400 – Common Misdiagnosis

Lyme disease, often referred to as the “Great Imitator”, is often misdiagnosed as CFS, Fibromyalgia, rheumatoid arthritis, multiple sclerosis, the flu, Bells Palsy, ALS, Autism, MS, Alzheimers, Autism, Parkinson’s or any of a host of psychiatric illnesses.

Early stages of Lyme often brings on FLU –like symptoms such as:  fatigue, chills, fever, headache, muscle and joint pain, swollen lymph glands.  In this phase, 20-30% who contract the disease will experience Bulls-eye rash.  Persons experiencing this rash should be treated immediately.  Not doing so may lead to more severe symptoms later as well as a longer recovery period.

If not treated early, the disease begins to spread and enters a second stage whereby neurological symptoms may arise.  A person may experience numbness or paralysis in their arms or legs, fever, stiffness, severe headaches, or an abnormal heart rate.  This phase generally begins after a few months.

The final stage, or the chronic stage, may set in after several months or even years after first contracting the disease.  The symptoms become much more exaggerated and severe.  Memory problems and difficulty concentrating surface, arthritis may occur, spasticity, sleep apnea, difficulty balancing may occur.  Lengthy treatment is generally required for chronic patients, possibly lasting years.

Often, the symptoms of chronic patients mimic many of the diseases listed above.  For this reason, it is essential that the patient gets properly tested for Lyme.  It is also important to remember that fifty percent of Lyme tests are incorrect, so having multiple tests from varying labs is valuable.

This section of the handbook discusses a few of the more common misdiagnosis occurring today.

Why are crippling Lyme disease cases being misdiagnosed?

CTV Video: http://www.ctv.ca/CTVNews/WFive/20091113/w5_lyme_091114/

7 Responses to “400 – Common Misdiagnosis”

  1. do any of the medications for parkinsons’ diseasee such as: carbo dopa leve, mirapex and clonazepan have any positive effect on lyme disease?
    i realize this is the same question sent a second time but it said my email address was incorrect.

    • I do not believe so. The Parkinson’s patients I have known had physicians that were all in denial that their problem could be Lyme related. All had been given the typical regimen of PD meds. One died within five years which is very rare for PD. Obviously, this person had not been given any antibiotics and deteriorated quickly.

  2. rob, thank you for yur response. would it be safe to say that since i have responded very postively to the typical parkinson’s medication and have not experienced any of the general symptoms outlined in the information listed above i have probably been diagnoised properly with parkinsons and do not have Lyme disease instead?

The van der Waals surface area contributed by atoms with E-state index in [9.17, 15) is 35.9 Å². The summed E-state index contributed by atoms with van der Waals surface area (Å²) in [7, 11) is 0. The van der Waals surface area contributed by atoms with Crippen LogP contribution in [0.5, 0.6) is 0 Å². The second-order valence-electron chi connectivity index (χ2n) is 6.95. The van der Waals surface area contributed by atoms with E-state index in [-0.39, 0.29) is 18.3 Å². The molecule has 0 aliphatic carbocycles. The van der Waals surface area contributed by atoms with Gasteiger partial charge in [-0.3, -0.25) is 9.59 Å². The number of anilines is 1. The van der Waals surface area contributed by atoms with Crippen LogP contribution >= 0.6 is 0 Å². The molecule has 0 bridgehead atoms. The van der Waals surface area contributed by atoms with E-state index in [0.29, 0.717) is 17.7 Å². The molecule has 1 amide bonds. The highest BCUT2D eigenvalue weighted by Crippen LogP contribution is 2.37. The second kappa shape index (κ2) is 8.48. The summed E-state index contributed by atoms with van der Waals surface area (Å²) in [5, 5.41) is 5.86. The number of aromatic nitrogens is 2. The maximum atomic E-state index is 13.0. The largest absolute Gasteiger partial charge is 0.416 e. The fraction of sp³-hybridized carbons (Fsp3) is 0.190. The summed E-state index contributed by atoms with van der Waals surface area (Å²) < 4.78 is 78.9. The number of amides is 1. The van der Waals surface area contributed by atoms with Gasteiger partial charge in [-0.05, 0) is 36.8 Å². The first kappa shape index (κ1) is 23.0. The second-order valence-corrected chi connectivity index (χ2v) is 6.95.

• Steve,
      You really need to follow your physician’s advice.

      Lyme is a serious and all too misdiagnosed disease. But, it does not mean that the other problems are not still out there.

      If you had Lyme tests done and you are satisfied that your problem is not Lyme related then I would think you need to stick with what is working for you. I do emphasize that people should expore the possibility of their illnesses being Lyme, because Lyme is reversible and PD is not. And people should also be aware that many Lyme tests are not definitive so the lab used is important.

      Have you been tested for metal poisoning?


  3. I was bitten by a tick about 22 years ago and was never diagnosed. I thought that it was a case of Ring Worm and soon forgot about it when the rash went away. I was diagnosed with Parkinsons Disease about 18 years ago. I stopped using Parkinsons drugs about 12 years ago because I was disappointed that they did not help me very much. Things have much improved, and after much research in the internet, I have self diagnosed my self as having Lyme Disease. My biggest problem is getting my doctor to not follow the “CDC” guideline for Lyme disease and doing some open research on the problem at hand. I have been on Doxycline for 3 months and have been using a lot of coconut oil. Things have slightly improved although some Lyme symptoms are getting worse. How can I get my doctor to think outside of the box and get him to realize that I have a real problem?

  4. Please send out to Texas Lyme sufferers this link to a survey
    The link to the survey and more information about it is:

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